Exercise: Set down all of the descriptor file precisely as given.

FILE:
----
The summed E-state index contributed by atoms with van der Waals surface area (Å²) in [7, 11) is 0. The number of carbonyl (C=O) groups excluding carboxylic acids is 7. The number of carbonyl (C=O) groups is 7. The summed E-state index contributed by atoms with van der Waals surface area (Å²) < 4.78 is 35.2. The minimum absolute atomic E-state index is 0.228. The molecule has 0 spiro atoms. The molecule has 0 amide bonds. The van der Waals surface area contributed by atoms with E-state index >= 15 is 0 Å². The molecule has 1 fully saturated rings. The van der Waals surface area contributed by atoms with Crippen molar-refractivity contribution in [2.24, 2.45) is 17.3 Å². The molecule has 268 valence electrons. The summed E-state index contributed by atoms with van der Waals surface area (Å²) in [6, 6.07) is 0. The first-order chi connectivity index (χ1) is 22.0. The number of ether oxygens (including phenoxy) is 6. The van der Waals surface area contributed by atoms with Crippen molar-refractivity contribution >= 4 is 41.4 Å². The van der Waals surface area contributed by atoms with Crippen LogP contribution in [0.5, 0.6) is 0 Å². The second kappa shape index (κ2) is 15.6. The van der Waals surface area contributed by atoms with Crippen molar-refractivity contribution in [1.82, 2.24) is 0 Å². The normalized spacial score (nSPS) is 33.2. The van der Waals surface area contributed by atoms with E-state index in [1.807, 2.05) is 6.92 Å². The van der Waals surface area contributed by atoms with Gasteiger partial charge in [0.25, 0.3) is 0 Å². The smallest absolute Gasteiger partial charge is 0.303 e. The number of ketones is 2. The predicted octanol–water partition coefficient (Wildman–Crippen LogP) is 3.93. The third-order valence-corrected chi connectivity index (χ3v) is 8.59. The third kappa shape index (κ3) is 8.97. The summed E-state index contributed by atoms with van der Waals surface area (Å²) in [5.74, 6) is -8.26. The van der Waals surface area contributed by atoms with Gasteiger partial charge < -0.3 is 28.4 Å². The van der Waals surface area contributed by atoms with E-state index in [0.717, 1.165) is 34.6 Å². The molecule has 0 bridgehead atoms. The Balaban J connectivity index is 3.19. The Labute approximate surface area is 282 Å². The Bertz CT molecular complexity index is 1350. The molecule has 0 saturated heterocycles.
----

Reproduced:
The summed E-state index contributed by atoms with van der Waals surface area (Å²) in [7, 11) is 0. The number of carbonyl (C=O) groups excluding carboxylic acids is 7. The number of carbonyl (C=O) groups is 7. The summed E-state index contributed by atoms with van der Waals surface area (Å²) < 4.78 is 35.2. The minimum absolute atomic E-state index is 0.228. The molecule has 0 spiro atoms. The molecule has 0 amide bonds. The van der Waals surface area contributed by atoms with E-state index >= 15 is 0 Å². The molecule has 1 fully saturated rings. The van der Waals surface area contributed by atoms with Crippen molar-refractivity contribution in [2.24, 2.45) is 17.3 Å². The molecule has 268 valence electrons. The summed E-state index contributed by atoms with van der Waals surface area (Å²) in [6, 6.07) is 0. The first-order chi connectivity index (χ1) is 22.0. The number of ether oxygens (including phenoxy) is 6. The van der Waals surface area contributed by atoms with Crippen molar-refractivity contribution >= 4 is 41.4 Å². The van der Waals surface area contributed by atoms with Crippen LogP contribution in [0.5, 0.6) is 0 Å². The second kappa shape index (κ2) is 15.6. The van der Waals surface area contributed by atoms with Crippen molar-refractivity contribution in [1.82, 2.24) is 0 Å². The normalized spacial score (nSPS) is 33.2. The van der Waals surface area contributed by atoms with E-state index in [1.807, 2.05) is 6.92 Å². The van der Waals surface area contributed by atoms with Gasteiger partial charge in [0.25, 0.3) is 0 Å². The smallest absolute Gasteiger partial charge is 0.303 e. The number of ketones is 2. The predicted octanol–water partition coefficient (Wildman–Crippen LogP) is 3.93. The third-order valence-corrected chi connectivity index (χ3v) is 8.59. The third kappa shape index (κ3) is 8.97. The summed E-state index contributed by atoms with van der Waals surface area (Å²) in [5.74, 6) is -8.26. The van der Waals surface area contributed by atoms with Gasteiger partial charge < -0.3 is 28.4 Å². The van der Waals surface area contributed by atoms with E-state index in [0.717, 1.165) is 34.6 Å². The molecule has 0 bridgehead atoms. The Balaban J connectivity index is 3.19. The Labute approximate surface area is 282 Å². The Bertz CT molecular complexity index is 1350. The molecule has 0 saturated heterocycles.